Day 1: We rode in a horseback. It was dark and we made it to our desired spot before sunrise. The shadows of three cows crossed before sunlight. There were no bulls with them. LG had an either sex tag but really wanted a bull.
As the sun rose we saw the cows had moved from the meadow and on up a hill across the way. Shortly after sunrise we heard bulls screaming and headed that way. We had one within 100 yards, screaming at us, through the thick trees. We called but couldn’t pull him out.
The snow from the night before was frozen and crusted. We waited until it softened and then made our stalk. We scaled the mountain, keeping downwind, until we were on the same level as the bull. We stopped to catch our breath and glass through the thick trees to see if we could spot him. Suddenly we heard him jump and run.
“Dang it! He must have winded us.”
Nope. Shortly after we saw orange coming across a game trail. Yep another hunter had spooked him.
So close, but no luck on day 1.

Day 2: We were there before sun up again. We tied the horses and waited near by for the sun to rise. It took forever that day. It poured rain, sleeted, snowed and hailed. When it was finally light enough to see, we saw nothing. The elk were fairly quiet. We heard faint bugles here and there. Who knows, that may have been other hunters attempting to locate the bulls. We rode and glassed and rode and glassed. We ran into a lot of hunters. That day was tough because, as I said, it had snowed the day before. The snow crunched when we hiked. There was not sneaking anywhere that day. That second day we attained nothing wet and cold.

Day 3: That morning we bypassed all the early meadows. There was a camp we’d had to pass the morning before. The race was on because the hunters there were already gone. They tried to beat us up the mountain. We noted they were afoot. Then we saw their tracks went to the right. You guessed it. We went left and rode our horses right up that mountain.
As we crested a bench, I caught sight of the rear-end of an elk moving through the trees. I signaled for LG to be quiet and look. (As if she wasn’t already quiet. Sheesh.) Then I began to cow call as we rode up to the next bench. We were right in middle of a herd. I continued to call and signaled for LG to dismount. She stood at a nearby tree as I tied the horses in some thick pines.
When I turned around LG was waving. I knew she was eyeballing the cows so I discretely hurried to her side. We waited behind the tree as the cows meandered, mewed, circle and ate. They were all around us. LG said “I want to shoot that one.” She pointed at a large, healthy looking cow. We ducked down and crawled beside a large log.
LG got her rifle set, steadied and made her shot. 40 yards! Right in the goodies! Then the work began. Field dressing, quartering, packing and riding out. We were some happy gals!
By the way, that was the only shot we heard that day. Does it remind you of the “Early bird gets the worm, but the second mouse gets the cheese” quote?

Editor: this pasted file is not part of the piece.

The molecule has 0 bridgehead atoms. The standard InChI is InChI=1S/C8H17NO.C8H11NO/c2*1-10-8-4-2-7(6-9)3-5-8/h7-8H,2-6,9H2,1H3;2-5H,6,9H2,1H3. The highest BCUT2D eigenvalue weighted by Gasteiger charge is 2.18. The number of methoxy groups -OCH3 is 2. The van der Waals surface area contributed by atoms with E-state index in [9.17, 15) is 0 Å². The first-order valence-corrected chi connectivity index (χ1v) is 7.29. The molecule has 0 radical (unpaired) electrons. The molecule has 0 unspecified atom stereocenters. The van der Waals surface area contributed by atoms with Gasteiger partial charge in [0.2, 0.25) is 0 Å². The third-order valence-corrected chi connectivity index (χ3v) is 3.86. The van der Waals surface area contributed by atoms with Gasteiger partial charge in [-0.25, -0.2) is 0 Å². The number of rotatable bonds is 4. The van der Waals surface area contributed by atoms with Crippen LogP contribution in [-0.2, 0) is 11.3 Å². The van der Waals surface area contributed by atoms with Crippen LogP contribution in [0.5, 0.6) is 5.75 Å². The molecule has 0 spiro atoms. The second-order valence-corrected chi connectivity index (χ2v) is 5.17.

Me & LG on and elk hunt in the San Juan Mountains of Colorado.
Me & LG on and elk hunt in the San Juan Mountains of Colorado.

This year we are looking forward to more hunts of just as good and even better adventures. The adventures of Mia & LG! WHOOP! WHOOP!

Here’s a video for you to enjoy! 


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Mia & the Little Gal: On High Country elk hunting and ‘tag sandwiches’
Image
Mia and the Little Gal headed on horseback to the High Country of Colorado with a bull tag in hand for elk, and lots of optimism. They may have come home without their elk, but they brought memories to last a lifetime!

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New Mexico offers Youth Encouragement licenses to resident and non-resident hunters

Good morning. I was just taking a moment to catch up on email and news letters that are sitting in the InBox waiting for me. I had to share this one because it is GOOD NEWS!

From the New Mexico Department of Game and Fish (NMDGF), released August 1, 2012:

LOTS OF YOUTH ELK LICENSES, LEFTOVER DEER, JAVELINA LICENSES STILL AVAILABLE

New Mexico releases leftover licenses each year toward the end of the summer. It is always a chance to purchase a hunting license in the event you did not draw your first choice. The NMDGF indicates that they have lots of deer and javelina licenses available for purchase. If you didn’t draw in New Mexico, go check it out. All licenses are sold online at the department’s web-site: www.wildlife.state.us.

Now for what I consider the good news!

Youth antlerless elk licenses

Young hunters – resident or nonresident – who did not draw an elk license for the upcoming seasons can purchase one of more than 1,500 Youth Encouragement Elk Licenses available Aug. 2.
The special licenses – all for antlerless elk — will be available to any hunter younger that age 18 who did not draw a 2012-13 elk license, whether they applied or not. The licenses previously were available only to resident youths who had applied but were unsuccessful in drawing any big-game license. Sales were suspended for 24 hours beginning at 10 a.m. MDT Aug. 1, and will be reopened at 10 a.m. Thursday, Aug. 2.
Under state law, youths younger that age 18 must have passed an approved hunter education course before applying or purchasing a hunting license. More information and a list of available classes are available at – HYPERLINK “http://www.wildlife.state.nm.us” www.wildlife.state.nm.us under the “Education” tab.
Available elk licenses include hunts for all weapon types in some of the most popular areas in the state.
Wolf Creek Outfitters, Inc. Offering New Mexico Elk hunts.
We also have landowner tags available for elk hunts in New Mexico. Choose your five consecutive days between October 1 and December 31 for your New Mexico Elk hunt!

We also have landowner licenses available for elk hunts in New Mexico. Choose your five consecutive days between October 1 and December 31 for your New Mexico Elk hunt!

If you have a little hunter who wants to hunt, or who you have been trying to get more involved in hunting, here is an opportunity to take them out. Let me know how it goes. I love to hear your stories. Don’t forget to read about Mia & the Little Gal at the Women’s Outdoor News. It’s all about getting the kids outside and passing our traditions on to the next generation.

The Little Gal with her first elk!